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Chapter 3: Evaluating the impacts of carbonaceous aerosols on clouds and climate

Description: Any attempt to reconcile observed surface temperature changes within the last 150 years to changes simulated by climate models that include various atmospheric forcings is sensitive to the changes attributed to aerosols and aerosol-cloud-climate interactions, which are the main contributors that may well balance the positive forcings associated with greenhouse gases, absorbing aerosols, ozone related changes, etc. These aerosol effects on climate, from various modeling studies discussed in Menon (2004), range from +0.8 to -2.4 W m{sup -2}, with an implied value of -1.0 W m{sup -2} (range from -0.5 to -4.5 W m{sup -2}) for the aerosol indirect effects. Quantifying the contribution of aerosols and aerosol-cloud interactions remain complicated for several reasons some of which are related to aerosol distributions and some to the processes used to represent their effects on clouds. Aerosol effects on low lying marine stratocumulus clouds that cover much of the Earth's surface (about 70%) have been the focus of most of prior aerosol-cloud interaction effect simulations. Since cumulus clouds (shallow and deep convective) are short lived and cover about 15 to 20% of the Earth's surface, they are not usually considered as radiatively important. However, the large amount of latent heat released from convective towers, and corresponding changes in precipitation, especially in biomass regions due to convective heating effects (Graf et al. 2004), suggest that these cloud systems and aerosol effects on them, must be examined more closely. The radiative heating effects for mature deep convective systems can account for 10-30% of maximum latent heating effects and thus cannot be ignored (Jensen and Del Genio 2003). The first study that isolated the sensitivity of cumulus clouds to aerosols was from Nober et al. (2003) who found a reduction in precipitation in biomass burning regions and shifts in circulation patterns. Aerosol effects on convection have ...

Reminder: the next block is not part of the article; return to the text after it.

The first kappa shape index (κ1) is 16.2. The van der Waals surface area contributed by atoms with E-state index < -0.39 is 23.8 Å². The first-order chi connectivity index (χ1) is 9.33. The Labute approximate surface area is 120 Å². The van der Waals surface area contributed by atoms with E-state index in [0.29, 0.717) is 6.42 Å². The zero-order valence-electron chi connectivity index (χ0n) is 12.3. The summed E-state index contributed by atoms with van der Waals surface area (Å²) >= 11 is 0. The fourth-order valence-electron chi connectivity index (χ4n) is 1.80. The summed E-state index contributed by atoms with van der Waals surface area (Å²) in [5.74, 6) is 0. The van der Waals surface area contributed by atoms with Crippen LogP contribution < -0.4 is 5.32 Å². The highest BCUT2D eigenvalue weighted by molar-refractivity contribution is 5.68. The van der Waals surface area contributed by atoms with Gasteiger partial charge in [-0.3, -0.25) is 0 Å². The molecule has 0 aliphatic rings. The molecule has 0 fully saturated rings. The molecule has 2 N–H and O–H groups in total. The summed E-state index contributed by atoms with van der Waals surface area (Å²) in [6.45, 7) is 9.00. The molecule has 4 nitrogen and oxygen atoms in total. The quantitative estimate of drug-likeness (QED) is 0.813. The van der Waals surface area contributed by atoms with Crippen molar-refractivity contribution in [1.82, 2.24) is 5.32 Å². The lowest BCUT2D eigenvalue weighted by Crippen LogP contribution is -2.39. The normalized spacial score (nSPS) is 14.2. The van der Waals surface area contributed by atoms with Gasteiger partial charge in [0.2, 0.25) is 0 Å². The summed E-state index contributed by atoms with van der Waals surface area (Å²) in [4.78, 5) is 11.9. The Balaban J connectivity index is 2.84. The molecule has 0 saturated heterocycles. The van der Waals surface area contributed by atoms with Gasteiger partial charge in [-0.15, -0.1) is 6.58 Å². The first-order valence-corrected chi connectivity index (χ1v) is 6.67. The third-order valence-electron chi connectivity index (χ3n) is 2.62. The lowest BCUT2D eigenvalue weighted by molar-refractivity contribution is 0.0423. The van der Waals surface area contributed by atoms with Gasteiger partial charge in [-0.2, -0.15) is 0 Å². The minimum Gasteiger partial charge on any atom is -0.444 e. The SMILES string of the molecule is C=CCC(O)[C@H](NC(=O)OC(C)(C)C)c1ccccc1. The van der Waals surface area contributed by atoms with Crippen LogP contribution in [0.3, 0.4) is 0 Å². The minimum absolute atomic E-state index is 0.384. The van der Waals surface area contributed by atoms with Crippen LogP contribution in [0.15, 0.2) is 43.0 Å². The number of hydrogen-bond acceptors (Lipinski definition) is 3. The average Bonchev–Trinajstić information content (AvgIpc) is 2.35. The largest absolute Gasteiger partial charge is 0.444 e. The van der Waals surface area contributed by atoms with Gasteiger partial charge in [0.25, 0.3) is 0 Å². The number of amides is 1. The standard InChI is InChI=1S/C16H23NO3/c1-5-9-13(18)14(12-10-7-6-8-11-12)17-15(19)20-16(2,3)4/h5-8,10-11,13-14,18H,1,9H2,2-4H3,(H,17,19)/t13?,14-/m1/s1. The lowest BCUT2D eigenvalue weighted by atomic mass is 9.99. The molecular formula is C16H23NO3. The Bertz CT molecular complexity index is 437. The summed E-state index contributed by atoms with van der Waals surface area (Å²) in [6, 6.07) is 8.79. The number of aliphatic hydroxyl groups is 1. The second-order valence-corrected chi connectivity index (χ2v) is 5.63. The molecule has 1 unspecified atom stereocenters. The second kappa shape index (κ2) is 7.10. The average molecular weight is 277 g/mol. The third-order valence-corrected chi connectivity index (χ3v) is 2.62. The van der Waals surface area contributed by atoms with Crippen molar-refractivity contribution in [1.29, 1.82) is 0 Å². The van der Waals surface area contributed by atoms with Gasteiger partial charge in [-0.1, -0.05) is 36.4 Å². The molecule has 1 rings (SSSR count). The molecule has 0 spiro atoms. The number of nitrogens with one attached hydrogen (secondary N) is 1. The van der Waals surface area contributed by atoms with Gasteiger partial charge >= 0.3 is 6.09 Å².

Date: September 3, 2007
Creator: Menon, Surabi & Del Genio, Anthony D.

A multi-scale approach to molecular dynamics simulations of shock waves

Description: Study of the propagation of shock waves in condensed matter has led to new discoveries ranging from new metastable states of carbon [1] to the metallic conductivity of hydrogen in Jupiter, [2] but progress in understanding the microscopic details of shocked materials has been extremely difficult. Complications can include the unexpected formation of metastable states of matter that determine the structure, instabilities, and time-evolution of the shock wave. [1,3] The formation of these metastable states can depend on the time-dependent thermodynamic pathway that the material follows behind the shock front. Furthermore, the states of matter observed in the shock wave can depend on the timescale on which observation is made. [4,1] Significant progress in understanding these microscopic details has been made through molecular dynamics simulations using the popular non-equilibrium molecular dynamics (NEMD) approach to atomistic simulation of shock compression. [5] The NEMD method involves creating a shock at one edge of a large system by assigning some atoms at the edge a fixed velocity. The shock propagates across the computational cell to the opposite side. The computational work required by NEMD scales at least quadratically in the evolution time because larger systems are needed for longer simulations to prevent the shock wave from reflecting from the edge of the computational cell and propagating back into the cell. When quantum mechanical methods with poor scaling of computational effort with system size are employed, this approach to shock simulations rapidly becomes impossible.
Date: September 3, 2004
Creator: Reed, E. J.; Fried, L. E.; Manaa, M. R. & Joannopoulos, J. D.